As a result of the worldwide population and welfare growth, the demand for energy (oil, gas and renewable sources) and raw materials increases. In the last decades, oil and gas are produced from more and more offshore sites and deeper waters. Besides energy, the demand for diverse metals and rare earth elements increases as well. These raw materials are often at the basis of new sustainable technologies e.g. permanent magnets for wind energy and battery packs for electric cars. The availability of these raw materials is essential for a stable development of the world economy. Unfortunately, for some of the crucial raw materials, the availability is sometimes very local and in various cases there is a monopoly forming. To reduce this economic risk, investments are needed to search and extract minerals from new locations. Large, metal-rich fields are found at the bottom of the sea, such as phosphate nodules, manganese nodules, cobalt-rich crusts and vulcanic sulphide deposits (often referred to as Seafloor Massive Sulphide, SMS). These deposits are mainly located in the deep sea, at depths ranging from several hundreds of meters to several kilometers. One of the technical challenges to enable production from these locations is the cutting or excavation process. Experiments have shown that the energy needed to excavate the material increases with water depth. Besides that, it is demonstrated that rock that fails brittle in atmospheric conditions can fail more or less in a plastic fashion when present in a high pressure environment, as would be the case at large water depths. The goal of this research is to identify the physics of the cutting process and to develop this into a model in which the effect of hydrostatic and pore pressures is included. The cutting of rock is initiated by pressing a tool into the rock. As a result, at the tip of the tool a high compressive pressure occurs, which leads to the formation of a crushed zone. Depending on the shape of the tool and the cutting depth, shear failures might emanate from the crushed zone, which will eventually expand as tensile fractures that can reach to the free rock surface. Through this process intact rock will be disintegrated to a granular medium. Additionally, the presence of water in the pores of and surrounding the rock influences the cutting process through drainage effects. The most relevant effects are weakening when compaction and hardening when dilation occurs in shearing and tension. Deformation of the rock causes the pore volume to change, resulting in a under or over pressure. As a result, the pore fluid needs to flow. The magnitude of the potential under pressure is limited through cavitation of the pore fluid, limiting further reduction of the pore pressure. The drainage effects cause the rock cutting process in a submerged environment to show a stronger dependency of both the hydrostatic pressure as well as the deformation rate. The numerical simulations are performed with a 2D DEM (Discrete Element Method). In DEM, the mechanical behavior of a rock is mimicked by gluing loose particles together with brittle bonds. Such a method shows strong resemblance with sedimentary rock. In order to include the effect of an ambient pressure as a result of the water depth and to include the presence of a fluid in the pores of the rock, a pore pressure diffusion equation is added to the model. The discontinuous results obtained with DEM are interpolated to a continuum field through the use of a SP-method (Smoothed Particles). Additionally, SP is used to solve the pore pressure diffusion equation. For that reason, the methodology used in this dissertation is referred to as DEM-SP. Thus far no direct coupling has been found between the input microscopic parameters, that define the properties of and interactions between the particles in DEM, and the resulting bulk properties of the particle assembly. For that reason, a sensitivity analysis is performed in which the effect of the micro-properties on the macroscopic behavior is investigated. Additionally it is proven that the addition of the pore pressure diffusion process to the DEM-SP model corresponds with the effective stress theory. It is also proven that when air is used as a medium in the pores, no significant changes compared to simulations without pore pressure coupling occur. Comparison of the numerical model with a set of tri-axial experiments on shale, in which the deformation rate is varied, shows that the model is well capable to describe both compaction weakening and dilatant hardening. In order to further validate DEM-SP, several experiments from literature are simulated. A comparison of 2D cutting experiments on tiles shows a good match for the chip size, chip shape and the required cutting force. DEM-SP is used to simulated drilling experiments on marble, in which the hydrostatic pressure is varied. These results show that the simulated behavior of the cutting process matches qualitatively with the experiments, i.e. the trend of increasing cutting force with increasing hydrostatic pressure. Furthermore a series of cutting experiments for the purpose of deep sea mining has been simulated. These results match both qualitatively and quantitatively. Additionally, both the experiments and simulations show the existence of a hyperbaric effect. This means that at a hydrostatic pressure which is significantly larger than the tensile strength of the rock the cutting process shear and cataclastic failure are more dominant, while at hydrostatic pressures significantly smaller than the tensile strength the cutting process is dominated by tensile failure and chipforming. Finally, DEM-SP is used to simulate the full cutting motion of a pick point on a rotating cutterhead, in order to investigate the applicability of the method to shallow water depths (<30 m) and to investigate the use of the method for the dredging practice. Even at shallow water depths the effect of an increased hydrostatic pressure shows significant differences. Furthermore, the simulations show a transition from cataclastic towards ductile cutting process based on the cutting depth. Additionally a transition between stick-slip friction of the cut material along the tool is observed, which is an indication for different wear processes. It is proven that DEM-SP is capable of solving drainage related effects in deformation of saturated rock. A range of rock cutting experiments are simulated and the results match well both qualitatively and quantitatively with respect to cutting force and hydrostatic pressure. Further improvement of the model can be achieved by extending the model towards 3D.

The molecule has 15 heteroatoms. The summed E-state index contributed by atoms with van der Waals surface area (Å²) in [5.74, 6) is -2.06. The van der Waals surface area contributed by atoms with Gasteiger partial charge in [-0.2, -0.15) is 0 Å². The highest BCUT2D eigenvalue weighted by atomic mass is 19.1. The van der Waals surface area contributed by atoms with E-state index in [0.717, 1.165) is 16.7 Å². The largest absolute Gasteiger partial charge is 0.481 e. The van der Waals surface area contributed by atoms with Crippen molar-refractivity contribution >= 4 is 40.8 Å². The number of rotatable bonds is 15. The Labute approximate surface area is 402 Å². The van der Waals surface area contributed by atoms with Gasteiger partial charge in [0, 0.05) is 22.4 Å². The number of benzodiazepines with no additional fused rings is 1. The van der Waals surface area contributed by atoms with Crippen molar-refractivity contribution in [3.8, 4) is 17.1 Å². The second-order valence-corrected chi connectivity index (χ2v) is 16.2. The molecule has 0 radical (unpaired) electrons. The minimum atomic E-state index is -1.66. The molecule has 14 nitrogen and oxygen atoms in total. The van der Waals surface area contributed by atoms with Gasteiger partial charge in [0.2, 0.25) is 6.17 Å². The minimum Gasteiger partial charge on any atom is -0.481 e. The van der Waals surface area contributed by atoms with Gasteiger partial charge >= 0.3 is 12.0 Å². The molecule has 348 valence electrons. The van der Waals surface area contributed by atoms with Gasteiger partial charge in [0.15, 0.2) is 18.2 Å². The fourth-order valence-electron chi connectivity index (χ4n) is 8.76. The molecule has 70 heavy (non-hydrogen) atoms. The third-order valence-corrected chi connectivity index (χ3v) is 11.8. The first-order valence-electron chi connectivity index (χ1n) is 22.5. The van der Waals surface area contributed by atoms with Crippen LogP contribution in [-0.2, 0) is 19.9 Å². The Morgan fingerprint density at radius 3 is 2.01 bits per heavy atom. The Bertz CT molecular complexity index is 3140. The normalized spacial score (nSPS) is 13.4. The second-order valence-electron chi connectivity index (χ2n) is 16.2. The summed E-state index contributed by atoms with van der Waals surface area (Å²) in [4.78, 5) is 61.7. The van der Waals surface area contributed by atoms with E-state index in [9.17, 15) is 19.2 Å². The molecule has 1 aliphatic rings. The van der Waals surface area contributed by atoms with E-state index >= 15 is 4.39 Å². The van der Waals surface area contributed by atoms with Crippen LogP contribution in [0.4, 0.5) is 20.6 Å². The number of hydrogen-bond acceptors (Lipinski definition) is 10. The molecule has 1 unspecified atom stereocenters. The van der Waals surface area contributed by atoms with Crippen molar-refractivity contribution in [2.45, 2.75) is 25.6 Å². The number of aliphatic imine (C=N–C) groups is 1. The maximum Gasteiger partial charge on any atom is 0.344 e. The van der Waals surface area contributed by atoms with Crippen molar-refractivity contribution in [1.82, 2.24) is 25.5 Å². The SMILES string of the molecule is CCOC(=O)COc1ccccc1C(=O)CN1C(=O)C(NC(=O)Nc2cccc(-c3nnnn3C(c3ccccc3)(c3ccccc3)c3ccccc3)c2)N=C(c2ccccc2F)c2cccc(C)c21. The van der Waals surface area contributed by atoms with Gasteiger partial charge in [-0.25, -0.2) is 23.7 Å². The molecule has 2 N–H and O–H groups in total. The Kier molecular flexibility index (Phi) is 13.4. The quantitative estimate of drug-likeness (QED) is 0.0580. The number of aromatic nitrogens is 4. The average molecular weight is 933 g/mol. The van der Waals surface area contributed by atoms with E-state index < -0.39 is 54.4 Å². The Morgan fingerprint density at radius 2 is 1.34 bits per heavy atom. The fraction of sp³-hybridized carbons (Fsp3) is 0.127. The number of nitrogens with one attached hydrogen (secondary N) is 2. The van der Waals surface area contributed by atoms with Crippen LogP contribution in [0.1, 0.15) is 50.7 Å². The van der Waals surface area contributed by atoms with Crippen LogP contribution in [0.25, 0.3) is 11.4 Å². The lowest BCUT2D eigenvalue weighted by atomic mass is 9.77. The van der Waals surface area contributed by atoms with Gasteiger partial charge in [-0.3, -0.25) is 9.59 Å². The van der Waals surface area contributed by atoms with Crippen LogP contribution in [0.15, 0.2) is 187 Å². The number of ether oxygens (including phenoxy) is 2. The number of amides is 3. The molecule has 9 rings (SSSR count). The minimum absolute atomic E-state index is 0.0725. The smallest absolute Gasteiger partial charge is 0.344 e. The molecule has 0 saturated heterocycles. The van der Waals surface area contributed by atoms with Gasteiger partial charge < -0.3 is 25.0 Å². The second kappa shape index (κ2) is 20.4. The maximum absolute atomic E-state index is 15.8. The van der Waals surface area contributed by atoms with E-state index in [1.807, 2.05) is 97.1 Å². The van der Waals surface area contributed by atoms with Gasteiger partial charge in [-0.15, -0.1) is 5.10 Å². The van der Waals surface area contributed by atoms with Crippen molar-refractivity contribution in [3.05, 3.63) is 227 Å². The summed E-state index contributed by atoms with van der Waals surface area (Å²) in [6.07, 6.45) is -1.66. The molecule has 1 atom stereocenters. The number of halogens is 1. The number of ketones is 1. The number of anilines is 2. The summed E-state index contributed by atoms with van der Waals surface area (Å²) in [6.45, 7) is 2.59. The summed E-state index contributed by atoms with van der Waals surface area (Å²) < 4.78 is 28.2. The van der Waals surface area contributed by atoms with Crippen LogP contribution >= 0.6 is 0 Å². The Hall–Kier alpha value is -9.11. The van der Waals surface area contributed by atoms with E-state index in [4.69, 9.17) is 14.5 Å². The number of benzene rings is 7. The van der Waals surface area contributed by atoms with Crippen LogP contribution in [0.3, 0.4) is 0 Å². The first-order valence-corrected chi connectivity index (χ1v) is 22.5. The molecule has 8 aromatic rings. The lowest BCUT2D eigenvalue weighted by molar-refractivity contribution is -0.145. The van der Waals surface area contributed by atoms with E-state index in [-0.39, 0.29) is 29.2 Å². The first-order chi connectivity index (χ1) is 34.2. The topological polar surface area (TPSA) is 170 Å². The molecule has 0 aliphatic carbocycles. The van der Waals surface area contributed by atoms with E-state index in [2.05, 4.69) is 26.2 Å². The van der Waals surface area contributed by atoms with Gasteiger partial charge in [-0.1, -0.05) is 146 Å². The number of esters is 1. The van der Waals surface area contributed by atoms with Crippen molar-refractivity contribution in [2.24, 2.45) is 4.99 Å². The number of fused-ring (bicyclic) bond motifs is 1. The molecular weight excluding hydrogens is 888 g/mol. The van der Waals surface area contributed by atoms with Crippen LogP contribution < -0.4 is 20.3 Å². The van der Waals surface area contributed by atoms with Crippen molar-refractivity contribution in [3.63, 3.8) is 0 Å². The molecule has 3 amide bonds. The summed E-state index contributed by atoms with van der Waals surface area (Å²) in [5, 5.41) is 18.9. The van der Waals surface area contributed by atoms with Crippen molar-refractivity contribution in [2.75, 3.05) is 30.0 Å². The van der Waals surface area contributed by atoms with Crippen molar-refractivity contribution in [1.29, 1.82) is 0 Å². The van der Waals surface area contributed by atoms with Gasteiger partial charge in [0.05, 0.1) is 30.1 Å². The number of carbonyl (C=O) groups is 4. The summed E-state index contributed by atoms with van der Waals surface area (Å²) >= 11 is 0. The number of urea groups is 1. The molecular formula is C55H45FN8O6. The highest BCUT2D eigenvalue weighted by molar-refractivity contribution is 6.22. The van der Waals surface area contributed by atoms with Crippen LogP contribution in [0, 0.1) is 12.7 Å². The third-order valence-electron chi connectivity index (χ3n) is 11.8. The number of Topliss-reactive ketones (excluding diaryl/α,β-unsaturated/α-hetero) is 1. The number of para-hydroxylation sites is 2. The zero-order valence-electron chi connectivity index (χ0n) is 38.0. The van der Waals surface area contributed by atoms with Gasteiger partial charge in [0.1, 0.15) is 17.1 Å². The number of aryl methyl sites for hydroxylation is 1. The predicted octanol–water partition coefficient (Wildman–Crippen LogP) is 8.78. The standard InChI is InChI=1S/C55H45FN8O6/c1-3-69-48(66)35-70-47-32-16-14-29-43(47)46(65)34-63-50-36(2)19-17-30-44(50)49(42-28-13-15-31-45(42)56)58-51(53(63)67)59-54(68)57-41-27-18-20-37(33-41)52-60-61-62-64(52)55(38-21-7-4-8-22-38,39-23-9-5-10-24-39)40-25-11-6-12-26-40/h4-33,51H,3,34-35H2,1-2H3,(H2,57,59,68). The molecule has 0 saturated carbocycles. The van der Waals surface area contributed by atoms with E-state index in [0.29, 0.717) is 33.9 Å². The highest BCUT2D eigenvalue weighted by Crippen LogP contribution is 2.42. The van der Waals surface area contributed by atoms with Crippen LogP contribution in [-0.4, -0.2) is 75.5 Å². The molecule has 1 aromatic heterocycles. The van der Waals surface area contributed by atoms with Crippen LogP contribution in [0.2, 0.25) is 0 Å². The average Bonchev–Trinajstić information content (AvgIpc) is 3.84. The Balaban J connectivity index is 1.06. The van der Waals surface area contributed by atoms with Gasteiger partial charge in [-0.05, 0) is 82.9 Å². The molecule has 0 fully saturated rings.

|Qualification||Doctor of Philosophy|
|Award date||10 May 2017|
|Publication status||Published - 2017|
- Rock Mechanics
- Rock cutting
- Discrete Element Method (DEM)
- Smoothed particle